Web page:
cution of the task. Neither are our For this reason, the man who strug- opponents. Our party prejudices must gles for intellectual eminence in the slumber, and our party animosities be field of political strife, is engaged in a forgotten before strict and unbiassed contest the most arduous, and in which judgment can be done to them. When success is the most difficult. Of those men's feelings are no longer excited, who are qualified to set a value upon either for or against the politician, ability, he might almost be said to ex- they will then, and only then, set preclude himself from the suffrages of cisely the just value upon the orator. one-half. For this reason, too, no
Renouncing, then, as far as may be, a thing will more tend to sustain a poli- task for which our circumstances unfit tician in public estimation, as a man of us, we will consider this volume as a ability, than distinction acquired in political document,-as embodying
and advocating the principles of the the suburbs of the metropolis. Crime course in which we are engaged. This was encouraged by his indiscriminating certainly is the spirit in which these forbearance; information was withheld speeches are given to the world from the government, because it was not they are reprinted, not to secure the unreasonably thought, he undervalued or speaker's reputation, but to promote neglected it; and when the natural rethe cause in which they were originally sult of mistaken indulgence and culpable spoken. Weapons prepared for con
remissness had been experienced, when flict, we will employ them in the strife evils, which Mr. Grant appears never to —when the battle is over, it will be have anticipated, were fearfully realized, for others to examine their construc.
he made an imperfect, although melantion in the armoury where they will be choly compensation for the crippled gait
at which his disabled justice had pro
ceeded, by stimulating it into revenge. The first speech in the collection, is He assented to an act of parliament which that delivered at the great meeting at suspended the constitution, and subjected the Mansion House on the 14th Au- the rural population to the rigor of an gust. Nearly two years have passed extreme, but unavoidable severity. I since its delivery, but almost every remember well the days and the nights word of it is strictly applicable at the of his lax government, and of the rigid present time. The object of it was to rule by which it was succeeded. I reinculcate the necessity of Protestant member when it was described as the union—a necessity which every hour last business of the night, before retiring is making more imperative. The sen- to repose, within a guarded and garrisoned tence with which it opens, possesses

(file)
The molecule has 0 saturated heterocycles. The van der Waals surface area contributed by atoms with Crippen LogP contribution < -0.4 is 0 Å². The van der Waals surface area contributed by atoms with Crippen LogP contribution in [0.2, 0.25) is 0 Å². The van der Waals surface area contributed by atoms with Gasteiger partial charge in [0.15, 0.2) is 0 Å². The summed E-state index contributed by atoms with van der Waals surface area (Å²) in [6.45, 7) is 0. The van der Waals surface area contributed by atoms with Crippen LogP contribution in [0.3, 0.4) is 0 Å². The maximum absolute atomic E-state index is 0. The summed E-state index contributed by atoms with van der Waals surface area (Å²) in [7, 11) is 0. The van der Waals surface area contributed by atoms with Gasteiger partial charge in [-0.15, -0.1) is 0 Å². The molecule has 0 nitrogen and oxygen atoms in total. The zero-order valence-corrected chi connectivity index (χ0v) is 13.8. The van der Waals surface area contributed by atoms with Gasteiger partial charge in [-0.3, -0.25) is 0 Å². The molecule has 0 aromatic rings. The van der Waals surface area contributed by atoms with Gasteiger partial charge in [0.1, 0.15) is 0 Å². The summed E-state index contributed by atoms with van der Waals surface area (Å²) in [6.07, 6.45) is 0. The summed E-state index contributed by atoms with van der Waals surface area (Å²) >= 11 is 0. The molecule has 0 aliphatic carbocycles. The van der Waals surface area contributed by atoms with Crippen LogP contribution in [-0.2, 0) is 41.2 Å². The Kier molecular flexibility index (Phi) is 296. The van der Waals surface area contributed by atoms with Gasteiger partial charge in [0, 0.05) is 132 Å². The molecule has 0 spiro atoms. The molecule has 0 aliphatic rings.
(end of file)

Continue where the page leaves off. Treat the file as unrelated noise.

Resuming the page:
town, to ascend to the house-tops, and at this moment a fearful truth.
count, over the unprotected lands, the “ The circumstances under which we
flames in which, it might be, slumbering
families were consumed, and to listen for meet, and the animating addresses to
shouts and shrieks which smote the stimuwhich you have so fully responded, bave lated sense, or disordered fancy created, taught you this stern but salutary truth, but which the memory will retain for that now, for the protection of your dear
I remember, too, when shrieks, est interests, for the maintenance of your religion, for defence of life, except in the
more terrific than fancy ever heard, arose
round the tribunals where the doom of resources which your own wisdom, and union, and resolution shall provide, you pounced—and at the gibbets, where con
sudden and life-lorg separation was pro. have no earthly dependence."
ciliation suspended its sacrifices; and I We will not attempt to preserve can in all sincerity declare, that I do not connection as to subjects. Our readers know whether I thought the connivance will, no doubt, recollect the circum- of the supive Secretary more to be abstances attending the period of the horred because of the foul atrocities it delivery of each speech—and this will encouraged, or because it exacted from be sufficient to enable them to under- returning justice so terrible a retribution. stand our extracts. The reverend Does your experience of Mr. Grant gentleman had been urging the possi- justif: you in expecting that he will be a bility of the question of repeal being frithtul and ivise' guardiau of the legislacarried. He argued, from the charac- tive union ?” ter of his Majesty's ministers, the im
There is in this passage the terrible probability of their offering to it any eloquence of truth. Conciliation !—it effectual opposition. Several of these has shed more blood—it has caused ministers had been in places in which
more misery in Ireland than years of they were well known to the Irish public.
Let us , begin with Lord peace and happiness could alone for. Glenelg—
It means supineness—it means the
suspension of the power of the law, « The Right Hon. Charles Grant was until murder and outrage have swelled a Secretary here, and tried his experiment to massacre and insurrection-and of indulgence, as the true philosophy by peace can only be restored by a venwhich he could sway our fiery populace. geance almost as terrible as the crimes What was his success ? He conciliated which it suppresses.
How much of the country into insurrection-an insur- bloodshed and crime can a little vigour rection which extended its outrages to in the commencement spare ?
Under present circumstances we will establishment of the country, I consider say nothing of Lord Melbourne. Let it necessary for the security of all prous pass on to the allusion to the Chan- perty. I think that there should not only cellor- Lord Plunkett.